Economic Stimulus: Food Truck Parks


Author: Ghanem AlQemzi

The Greater Lansing area right now would be described as a pit stop for the younger generations. Attracting thousands of freshmen per year, but also saying goodbye to many seniors as they graduate and move on, looking for cities where they can start their career and achieve economic stability. The fact that most graduates decide to leave the area means that the city is missing out on possible revenue that could've been generated through jobs right here in the Lansing area.

I suggest that the Greater Lansing area try to bring those jobs here, by lessening the restrictions on their tax exemption laws, in order to, attract more businesses to open up in the area. Lansing has adopted the Michigan Uniform City Income Tax Ordinance, effective July 1st, 1968 and a few changes has happened to it since then, which makes it outdated for our current struggle of stimulating the economy. Although the Michigan senate has recently, in March of 2017, approved more tax breaks for businesses transferring to Michigan; I believe that the number of new jobs conditioning these breaks is not enough to affect the economy of the Lansing area and that they should increase this prerequisite to adequately match the economic stimulant needed to put Lansing on the tracks towards economic prosperity.

Michigan State University students' love to party, and the bar area located around the Grand River and Abbott corner is a vital area to the community as people gather around from all over East Lansing to drink and celebrate. But there are a few problems one of which is the availability of food around the area. I believe that turning that corner to a community park, acting as a spot for food trucks to congregate would be highly economically beneficial to the East Lansing community in specific and the Greater Lansing area as a whole. With the help of the community, by providing jobs, it will provide a spot for people to come together and enjoy all kinds of different foods. It will be a vital economic stimulant as it generates revenue from those sales.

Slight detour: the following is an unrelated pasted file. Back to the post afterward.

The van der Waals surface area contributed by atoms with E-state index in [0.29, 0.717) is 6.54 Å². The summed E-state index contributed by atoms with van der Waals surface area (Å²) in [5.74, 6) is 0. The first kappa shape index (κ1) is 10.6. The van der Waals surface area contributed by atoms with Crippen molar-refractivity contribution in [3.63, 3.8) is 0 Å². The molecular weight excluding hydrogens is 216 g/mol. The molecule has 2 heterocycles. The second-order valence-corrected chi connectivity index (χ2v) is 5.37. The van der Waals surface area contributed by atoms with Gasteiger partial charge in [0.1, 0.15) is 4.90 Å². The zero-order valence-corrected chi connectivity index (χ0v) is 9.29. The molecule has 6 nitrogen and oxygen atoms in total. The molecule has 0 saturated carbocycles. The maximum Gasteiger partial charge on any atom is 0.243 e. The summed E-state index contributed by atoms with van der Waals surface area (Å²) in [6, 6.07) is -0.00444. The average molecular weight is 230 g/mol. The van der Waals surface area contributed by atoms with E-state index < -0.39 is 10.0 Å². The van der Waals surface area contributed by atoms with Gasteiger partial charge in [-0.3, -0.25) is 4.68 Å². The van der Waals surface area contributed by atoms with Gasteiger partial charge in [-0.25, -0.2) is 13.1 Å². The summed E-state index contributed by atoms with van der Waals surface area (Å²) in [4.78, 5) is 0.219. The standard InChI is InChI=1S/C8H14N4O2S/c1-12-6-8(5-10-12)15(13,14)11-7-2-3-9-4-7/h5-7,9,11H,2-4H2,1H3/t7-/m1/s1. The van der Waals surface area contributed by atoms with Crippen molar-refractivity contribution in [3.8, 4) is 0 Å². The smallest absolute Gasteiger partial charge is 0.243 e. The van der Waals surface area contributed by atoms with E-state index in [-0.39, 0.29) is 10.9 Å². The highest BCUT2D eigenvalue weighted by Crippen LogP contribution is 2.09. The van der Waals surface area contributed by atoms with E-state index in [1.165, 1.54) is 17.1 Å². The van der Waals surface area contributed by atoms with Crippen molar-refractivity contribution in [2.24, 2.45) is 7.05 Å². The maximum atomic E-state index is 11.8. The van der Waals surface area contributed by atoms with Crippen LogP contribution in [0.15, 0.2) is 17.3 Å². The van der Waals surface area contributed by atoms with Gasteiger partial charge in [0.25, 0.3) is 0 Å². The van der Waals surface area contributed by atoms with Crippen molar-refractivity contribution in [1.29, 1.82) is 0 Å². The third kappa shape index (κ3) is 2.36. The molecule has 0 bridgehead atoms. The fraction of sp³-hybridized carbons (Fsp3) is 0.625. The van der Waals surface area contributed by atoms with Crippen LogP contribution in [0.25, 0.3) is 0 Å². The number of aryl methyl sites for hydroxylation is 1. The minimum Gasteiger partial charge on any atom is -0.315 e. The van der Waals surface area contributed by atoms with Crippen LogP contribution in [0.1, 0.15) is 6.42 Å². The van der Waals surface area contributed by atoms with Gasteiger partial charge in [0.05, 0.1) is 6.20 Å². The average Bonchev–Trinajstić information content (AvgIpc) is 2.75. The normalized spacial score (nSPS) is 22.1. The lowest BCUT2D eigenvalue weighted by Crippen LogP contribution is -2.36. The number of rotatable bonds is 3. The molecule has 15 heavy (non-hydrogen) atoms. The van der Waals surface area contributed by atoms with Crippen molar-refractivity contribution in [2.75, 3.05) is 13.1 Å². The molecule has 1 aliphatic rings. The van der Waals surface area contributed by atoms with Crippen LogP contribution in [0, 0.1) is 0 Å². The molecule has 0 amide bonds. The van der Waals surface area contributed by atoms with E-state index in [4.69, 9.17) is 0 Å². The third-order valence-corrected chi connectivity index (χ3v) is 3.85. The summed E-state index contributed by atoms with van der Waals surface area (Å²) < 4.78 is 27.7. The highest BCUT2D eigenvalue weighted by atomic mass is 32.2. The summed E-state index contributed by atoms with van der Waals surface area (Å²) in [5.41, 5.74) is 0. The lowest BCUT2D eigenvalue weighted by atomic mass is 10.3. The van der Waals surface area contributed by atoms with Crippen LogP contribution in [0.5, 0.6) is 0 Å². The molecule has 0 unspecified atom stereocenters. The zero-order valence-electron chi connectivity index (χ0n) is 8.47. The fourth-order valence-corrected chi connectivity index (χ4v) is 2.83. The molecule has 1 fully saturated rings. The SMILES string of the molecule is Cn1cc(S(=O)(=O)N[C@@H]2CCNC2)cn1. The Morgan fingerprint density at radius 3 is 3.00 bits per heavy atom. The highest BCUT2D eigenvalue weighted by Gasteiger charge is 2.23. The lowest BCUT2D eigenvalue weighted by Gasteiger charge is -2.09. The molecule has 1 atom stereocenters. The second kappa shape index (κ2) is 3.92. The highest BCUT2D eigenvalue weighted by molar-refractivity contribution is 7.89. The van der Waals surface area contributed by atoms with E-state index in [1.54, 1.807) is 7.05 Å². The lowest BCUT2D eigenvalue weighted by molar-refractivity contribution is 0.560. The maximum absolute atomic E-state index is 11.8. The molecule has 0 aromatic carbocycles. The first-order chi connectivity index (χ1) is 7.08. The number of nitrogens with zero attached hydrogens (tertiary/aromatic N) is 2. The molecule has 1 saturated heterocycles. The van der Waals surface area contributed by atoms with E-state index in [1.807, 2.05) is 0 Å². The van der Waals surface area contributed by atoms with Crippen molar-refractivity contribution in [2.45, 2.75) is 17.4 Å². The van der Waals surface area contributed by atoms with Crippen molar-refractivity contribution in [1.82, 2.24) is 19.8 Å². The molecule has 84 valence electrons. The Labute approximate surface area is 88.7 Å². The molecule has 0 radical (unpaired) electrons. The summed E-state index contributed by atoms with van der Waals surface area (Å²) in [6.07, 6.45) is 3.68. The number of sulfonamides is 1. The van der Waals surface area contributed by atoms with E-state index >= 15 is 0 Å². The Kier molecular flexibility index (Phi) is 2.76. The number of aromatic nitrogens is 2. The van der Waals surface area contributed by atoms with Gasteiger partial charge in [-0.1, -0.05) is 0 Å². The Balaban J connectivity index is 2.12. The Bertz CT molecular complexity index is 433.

According to Alex Mayyasi, a food critic for Atlas Obscura and a resident of San Francisco’s Mission district, residing only 100 yards from The Mission Dispatch, which hosts a variety of food trucks providing lunch and dinner to the residents of the community, who wrote the Food Truck Economics article. He concluded that setting up a food truck is quicker, cheaper, and less risky, making it an easier business for chefs to break into. The revenues are exponential, upwards of half a million dollars per truck is considered a good day and a million dollars of revenue per year is around the maximum for a single truck. Josh, the Communications Director at Soma Streat Food Park, another food truck venue in San Francisco, stressed on how the lower barriers to entry enable minority, low-income, and immigrant chefs to start their own business.

Community involvement in the decision making of big projects in this case the Skyvue apartments. In my opinion, a very modern approach and seems out of place when compared to the architecture of the other buildings in the Greater Lansing area. I believe if the community had a vote on the design or location of Skyvue apartments it wouldn't be where it is right now. That location could have been utilized as a community food park or a gathering spot for the residence of the area. Community involvement is essential for any successful city, as it brings the people and the government on the same page resulting in economic prosperity and a better sense of community between individuals.

An example of this principle at work: Soma StreatFood Park